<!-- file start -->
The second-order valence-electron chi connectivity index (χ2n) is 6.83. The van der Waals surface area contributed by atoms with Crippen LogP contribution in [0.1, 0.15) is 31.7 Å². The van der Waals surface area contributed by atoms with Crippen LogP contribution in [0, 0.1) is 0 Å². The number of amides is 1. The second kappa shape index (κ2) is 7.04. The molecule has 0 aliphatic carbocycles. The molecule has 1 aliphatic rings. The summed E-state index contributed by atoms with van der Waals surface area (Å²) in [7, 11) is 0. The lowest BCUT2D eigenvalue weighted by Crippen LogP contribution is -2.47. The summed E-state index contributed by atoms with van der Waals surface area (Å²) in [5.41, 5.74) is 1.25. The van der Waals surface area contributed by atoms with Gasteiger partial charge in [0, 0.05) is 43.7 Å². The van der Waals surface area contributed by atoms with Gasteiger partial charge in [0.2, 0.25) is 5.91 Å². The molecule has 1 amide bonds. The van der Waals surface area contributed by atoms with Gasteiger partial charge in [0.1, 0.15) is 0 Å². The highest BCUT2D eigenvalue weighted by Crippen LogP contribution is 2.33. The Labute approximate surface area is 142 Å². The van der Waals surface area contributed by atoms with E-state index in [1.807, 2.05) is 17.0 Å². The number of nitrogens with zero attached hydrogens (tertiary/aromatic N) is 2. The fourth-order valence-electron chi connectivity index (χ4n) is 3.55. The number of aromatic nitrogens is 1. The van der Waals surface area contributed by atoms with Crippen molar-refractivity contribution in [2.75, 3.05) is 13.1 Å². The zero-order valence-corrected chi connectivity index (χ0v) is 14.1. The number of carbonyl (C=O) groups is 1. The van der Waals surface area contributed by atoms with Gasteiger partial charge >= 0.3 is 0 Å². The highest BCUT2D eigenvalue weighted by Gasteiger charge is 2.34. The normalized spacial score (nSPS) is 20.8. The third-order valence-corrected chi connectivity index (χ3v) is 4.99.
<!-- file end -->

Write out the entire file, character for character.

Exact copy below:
The second-order valence-electron chi connectivity index (χ2n) is 6.83. The van der Waals surface area contributed by atoms with Crippen LogP contribution in [0.1, 0.15) is 31.7 Å². The van der Waals surface area contributed by atoms with Crippen LogP contribution in [0, 0.1) is 0 Å². The number of amides is 1. The second kappa shape index (κ2) is 7.04. The molecule has 0 aliphatic carbocycles. The molecule has 1 aliphatic rings. The summed E-state index contributed by atoms with van der Waals surface area (Å²) in [7, 11) is 0. The lowest BCUT2D eigenvalue weighted by Crippen LogP contribution is -2.47. The summed E-state index contributed by atoms with van der Waals surface area (Å²) in [5.41, 5.74) is 1.25. The van der Waals surface area contributed by atoms with Gasteiger partial charge in [0, 0.05) is 43.7 Å². The van der Waals surface area contributed by atoms with Gasteiger partial charge in [0.2, 0.25) is 5.91 Å². The molecule has 1 amide bonds. The van der Waals surface area contributed by atoms with Gasteiger partial charge in [0.1, 0.15) is 0 Å². The highest BCUT2D eigenvalue weighted by Crippen LogP contribution is 2.33. The Labute approximate surface area is 142 Å². The van der Waals surface area contributed by atoms with E-state index in [1.807, 2.05) is 17.0 Å². The number of nitrogens with zero attached hydrogens (tertiary/aromatic N) is 2. The fourth-order valence-electron chi connectivity index (χ4n) is 3.55. The number of aromatic nitrogens is 1. The van der Waals surface area contributed by atoms with Crippen molar-refractivity contribution in [2.75, 3.05) is 13.1 Å². The zero-order valence-corrected chi connectivity index (χ0v) is 14.1. The number of carbonyl (C=O) groups is 1. The van der Waals surface area contributed by atoms with Gasteiger partial charge >= 0.3 is 0 Å². The highest BCUT2D eigenvalue weighted by Gasteiger charge is 2.34. The normalized spacial score (nSPS) is 20.8. The third-order valence-corrected chi connectivity index (χ3v) is 4.99.